- There are an estimated 10 million Java developers now worldwide.
- Java developers initiated over 13 billion requests of open source components last year from the Central repository.
- The average component depends on 5 other components (which depend on a bunch of their own and so).
Looking at the Maven ecosystem and traffic associated with the Central Repository, you can readily see years of exponential growth of open source component downloads. The same patterns appear with RubyGems, NPM and other major open source ecosystems. We have entered an era of massive and highly effective component re-use, where everyone can, paraphrasing Einstein, stand on the shoulders of open source giants.
Recent research also shows that 64 million vulnerable Java open source components were downloaded in 2013. While developers can rely on the Common Vulnerabilities and Exposures (CVE) database, manual review of this database for every component is simply not feasible if an organization wants to release its software on time.
Making the challenge more considerable, organizations also have trouble keeping track of which components, including the specific versions, are used in which applications. And further amplifying the concern, you need to consider the component dependencies (five on average, but can range to hundreds).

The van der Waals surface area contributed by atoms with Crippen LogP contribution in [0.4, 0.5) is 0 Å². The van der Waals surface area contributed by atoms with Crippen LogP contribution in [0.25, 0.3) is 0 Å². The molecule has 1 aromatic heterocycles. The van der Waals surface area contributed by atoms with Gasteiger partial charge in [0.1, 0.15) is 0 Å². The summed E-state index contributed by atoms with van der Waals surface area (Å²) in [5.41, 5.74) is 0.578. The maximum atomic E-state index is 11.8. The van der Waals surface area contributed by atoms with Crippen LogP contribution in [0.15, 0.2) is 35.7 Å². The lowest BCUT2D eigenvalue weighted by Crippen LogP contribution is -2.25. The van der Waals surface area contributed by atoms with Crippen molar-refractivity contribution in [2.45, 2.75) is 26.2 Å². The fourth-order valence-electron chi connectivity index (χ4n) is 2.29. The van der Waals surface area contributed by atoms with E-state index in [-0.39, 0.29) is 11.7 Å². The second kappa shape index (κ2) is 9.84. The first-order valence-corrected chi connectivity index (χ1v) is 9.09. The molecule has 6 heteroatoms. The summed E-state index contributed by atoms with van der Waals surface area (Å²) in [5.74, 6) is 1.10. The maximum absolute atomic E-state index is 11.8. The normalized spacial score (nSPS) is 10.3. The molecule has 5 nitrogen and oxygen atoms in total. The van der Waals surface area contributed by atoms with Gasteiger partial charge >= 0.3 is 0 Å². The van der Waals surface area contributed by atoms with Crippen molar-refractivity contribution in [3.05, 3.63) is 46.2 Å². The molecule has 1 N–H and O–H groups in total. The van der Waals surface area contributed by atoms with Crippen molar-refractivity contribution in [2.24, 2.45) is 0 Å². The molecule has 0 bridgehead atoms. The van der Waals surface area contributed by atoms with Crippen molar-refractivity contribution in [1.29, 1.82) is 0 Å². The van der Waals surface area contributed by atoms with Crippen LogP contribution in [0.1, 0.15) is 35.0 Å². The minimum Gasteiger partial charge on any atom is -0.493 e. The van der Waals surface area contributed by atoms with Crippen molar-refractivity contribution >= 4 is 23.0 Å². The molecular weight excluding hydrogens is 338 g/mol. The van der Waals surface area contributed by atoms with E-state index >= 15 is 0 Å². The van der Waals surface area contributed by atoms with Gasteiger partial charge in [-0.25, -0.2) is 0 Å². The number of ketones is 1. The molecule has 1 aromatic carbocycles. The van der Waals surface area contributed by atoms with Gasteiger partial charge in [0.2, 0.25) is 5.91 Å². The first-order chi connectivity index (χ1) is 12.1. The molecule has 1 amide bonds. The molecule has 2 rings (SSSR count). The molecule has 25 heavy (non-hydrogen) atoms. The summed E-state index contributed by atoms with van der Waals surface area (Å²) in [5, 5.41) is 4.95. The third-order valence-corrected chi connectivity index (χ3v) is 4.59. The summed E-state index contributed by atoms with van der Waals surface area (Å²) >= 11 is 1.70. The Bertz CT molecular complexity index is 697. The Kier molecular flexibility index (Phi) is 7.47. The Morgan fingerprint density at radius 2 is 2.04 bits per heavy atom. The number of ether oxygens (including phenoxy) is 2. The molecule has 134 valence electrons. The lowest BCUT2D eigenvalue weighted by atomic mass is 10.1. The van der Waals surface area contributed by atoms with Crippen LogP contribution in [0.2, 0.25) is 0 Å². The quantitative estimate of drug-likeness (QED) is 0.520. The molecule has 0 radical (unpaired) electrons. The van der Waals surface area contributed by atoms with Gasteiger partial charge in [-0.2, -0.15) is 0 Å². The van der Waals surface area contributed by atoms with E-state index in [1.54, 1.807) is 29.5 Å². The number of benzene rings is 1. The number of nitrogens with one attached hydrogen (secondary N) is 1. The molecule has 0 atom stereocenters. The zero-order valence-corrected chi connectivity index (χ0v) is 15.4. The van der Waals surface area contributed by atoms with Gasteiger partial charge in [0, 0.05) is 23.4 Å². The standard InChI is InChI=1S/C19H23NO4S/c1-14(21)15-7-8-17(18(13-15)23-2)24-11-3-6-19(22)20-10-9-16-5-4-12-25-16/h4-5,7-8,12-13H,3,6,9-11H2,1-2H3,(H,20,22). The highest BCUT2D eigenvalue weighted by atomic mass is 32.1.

I would argue that a manual approach today is truly impossible given:
- the volume of components used
- the complexity of each component
- the cadence with which new vulnerabilities and new component versions are announced
The better approach is to have humans establish risk thresholds and supporting policies. To have machines automate and enforce those policies. And to have humans manage the inevitable exceptions.That is, we need to complement human speed approaches with machine speed capabilities.
Whether organizations use software-based technologies and data services from Sonatype or other vendors, we are now well beyond maintaining open source security at human speed. Would you agree?
In my recent blog, ‘Financial Services Organizations have Open Eyes on Open Source‘, I shared how Sonatype’s company mission aligns with the recent FS-ISAC guidelines put out by the third party software security working group. In short, open source security can’t be an after thought. Security isn’t only the responsibility of ‘security professionals’ but instead a shared responsibility for all parties involved in developing or managing an organization’s software supply chain. Better put in the FS-ISAC guidelines, ”the most appropriate type of control for addressing the security vulnerabilities in open source, including older versions of the open source, is one that addresses vulnerabilities before the code is deployed—i.e. by applying policy controls in the acquisition and use of open source libraries by developers.”
The Drive to Secure Applications